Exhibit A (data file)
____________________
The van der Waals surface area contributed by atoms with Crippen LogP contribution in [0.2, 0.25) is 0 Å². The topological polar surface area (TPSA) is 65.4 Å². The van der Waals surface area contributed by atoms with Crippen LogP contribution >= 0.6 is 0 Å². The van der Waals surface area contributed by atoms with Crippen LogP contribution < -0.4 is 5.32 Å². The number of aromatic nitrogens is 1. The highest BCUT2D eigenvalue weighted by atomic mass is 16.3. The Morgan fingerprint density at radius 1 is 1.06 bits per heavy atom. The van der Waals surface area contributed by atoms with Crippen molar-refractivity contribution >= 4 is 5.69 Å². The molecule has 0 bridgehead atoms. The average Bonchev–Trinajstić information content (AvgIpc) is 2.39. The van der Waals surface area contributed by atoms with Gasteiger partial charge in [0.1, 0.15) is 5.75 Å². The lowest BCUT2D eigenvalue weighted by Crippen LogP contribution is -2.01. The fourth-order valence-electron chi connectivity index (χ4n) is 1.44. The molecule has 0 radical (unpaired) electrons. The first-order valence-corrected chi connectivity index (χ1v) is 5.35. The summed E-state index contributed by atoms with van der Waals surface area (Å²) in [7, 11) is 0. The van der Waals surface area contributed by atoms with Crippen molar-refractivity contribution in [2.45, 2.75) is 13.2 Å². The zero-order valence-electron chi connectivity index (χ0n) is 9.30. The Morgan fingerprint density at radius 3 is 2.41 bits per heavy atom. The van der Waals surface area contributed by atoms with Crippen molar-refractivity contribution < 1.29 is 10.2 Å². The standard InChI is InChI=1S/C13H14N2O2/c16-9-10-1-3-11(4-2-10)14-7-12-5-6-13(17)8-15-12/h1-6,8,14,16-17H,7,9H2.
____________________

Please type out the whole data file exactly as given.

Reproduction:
The van der Waals surface area contributed by atoms with Crippen LogP contribution in [0.2, 0.25) is 0 Å². The topological polar surface area (TPSA) is 65.4 Å². The van der Waals surface area contributed by atoms with Crippen LogP contribution >= 0.6 is 0 Å². The van der Waals surface area contributed by atoms with Crippen LogP contribution < -0.4 is 5.32 Å². The number of aromatic nitrogens is 1. The highest BCUT2D eigenvalue weighted by atomic mass is 16.3. The Morgan fingerprint density at radius 1 is 1.06 bits per heavy atom. The van der Waals surface area contributed by atoms with Crippen molar-refractivity contribution >= 4 is 5.69 Å². The molecule has 0 bridgehead atoms. The average Bonchev–Trinajstić information content (AvgIpc) is 2.39. The van der Waals surface area contributed by atoms with Gasteiger partial charge in [0.1, 0.15) is 5.75 Å². The lowest BCUT2D eigenvalue weighted by Crippen LogP contribution is -2.01. The fourth-order valence-electron chi connectivity index (χ4n) is 1.44. The molecule has 0 radical (unpaired) electrons. The first-order valence-corrected chi connectivity index (χ1v) is 5.35. The summed E-state index contributed by atoms with van der Waals surface area (Å²) in [7, 11) is 0. The van der Waals surface area contributed by atoms with Crippen molar-refractivity contribution in [2.45, 2.75) is 13.2 Å². The zero-order valence-electron chi connectivity index (χ0n) is 9.30. The Morgan fingerprint density at radius 3 is 2.41 bits per heavy atom. The van der Waals surface area contributed by atoms with Crippen molar-refractivity contribution < 1.29 is 10.2 Å². The standard InChI is InChI=1S/C13H14N2O2/c16-9-10-1-3-11(4-2-10)14-7-12-5-6-13(17)8-15-12/h1-6,8,14,16-17H,7,9H2.